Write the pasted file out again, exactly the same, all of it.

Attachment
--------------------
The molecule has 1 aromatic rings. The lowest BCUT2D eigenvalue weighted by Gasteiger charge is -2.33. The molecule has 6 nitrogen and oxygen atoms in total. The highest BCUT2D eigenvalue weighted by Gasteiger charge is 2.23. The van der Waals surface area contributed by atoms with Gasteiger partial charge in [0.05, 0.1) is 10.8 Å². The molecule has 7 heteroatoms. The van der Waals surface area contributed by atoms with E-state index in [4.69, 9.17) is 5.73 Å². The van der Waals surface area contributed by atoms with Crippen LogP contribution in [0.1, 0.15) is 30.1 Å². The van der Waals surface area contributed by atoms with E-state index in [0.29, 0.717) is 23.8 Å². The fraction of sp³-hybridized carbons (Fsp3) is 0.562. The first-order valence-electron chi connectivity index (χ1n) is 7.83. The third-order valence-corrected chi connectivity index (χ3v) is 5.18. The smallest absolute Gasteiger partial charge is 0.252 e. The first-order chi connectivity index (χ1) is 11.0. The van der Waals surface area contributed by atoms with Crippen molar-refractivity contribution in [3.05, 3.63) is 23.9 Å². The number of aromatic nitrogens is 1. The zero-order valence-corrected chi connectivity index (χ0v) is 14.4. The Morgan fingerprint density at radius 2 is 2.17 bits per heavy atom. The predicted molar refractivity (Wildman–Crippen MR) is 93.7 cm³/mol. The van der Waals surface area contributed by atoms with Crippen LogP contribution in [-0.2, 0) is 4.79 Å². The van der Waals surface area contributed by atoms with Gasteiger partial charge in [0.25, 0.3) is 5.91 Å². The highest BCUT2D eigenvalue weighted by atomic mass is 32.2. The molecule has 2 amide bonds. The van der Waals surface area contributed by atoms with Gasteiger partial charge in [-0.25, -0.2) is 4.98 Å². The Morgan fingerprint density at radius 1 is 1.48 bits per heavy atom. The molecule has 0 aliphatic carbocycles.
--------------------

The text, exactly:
The molecule has 1 aromatic rings. The lowest BCUT2D eigenvalue weighted by Gasteiger charge is -2.33. The molecule has 6 nitrogen and oxygen atoms in total. The highest BCUT2D eigenvalue weighted by Gasteiger charge is 2.23. The van der Waals surface area contributed by atoms with Gasteiger partial charge in [0.05, 0.1) is 10.8 Å². The molecule has 7 heteroatoms. The van der Waals surface area contributed by atoms with E-state index in [4.69, 9.17) is 5.73 Å². The van der Waals surface area contributed by atoms with Crippen LogP contribution in [0.1, 0.15) is 30.1 Å². The van der Waals surface area contributed by atoms with E-state index in [0.29, 0.717) is 23.8 Å². The fraction of sp³-hybridized carbons (Fsp3) is 0.562. The first-order valence-electron chi connectivity index (χ1n) is 7.83. The third-order valence-corrected chi connectivity index (χ3v) is 5.18. The smallest absolute Gasteiger partial charge is 0.252 e. The first-order chi connectivity index (χ1) is 11.0. The van der Waals surface area contributed by atoms with Crippen molar-refractivity contribution in [3.05, 3.63) is 23.9 Å². The number of aromatic nitrogens is 1. The zero-order valence-corrected chi connectivity index (χ0v) is 14.4. The Morgan fingerprint density at radius 2 is 2.17 bits per heavy atom. The predicted molar refractivity (Wildman–Crippen MR) is 93.7 cm³/mol. The van der Waals surface area contributed by atoms with Crippen LogP contribution in [-0.2, 0) is 4.79 Å². The van der Waals surface area contributed by atoms with Gasteiger partial charge in [0.25, 0.3) is 5.91 Å². The highest BCUT2D eigenvalue weighted by atomic mass is 32.2. The molecule has 2 amide bonds. The van der Waals surface area contributed by atoms with Gasteiger partial charge in [-0.25, -0.2) is 4.98 Å². The Morgan fingerprint density at radius 1 is 1.48 bits per heavy atom. The molecule has 0 aliphatic carbocycles.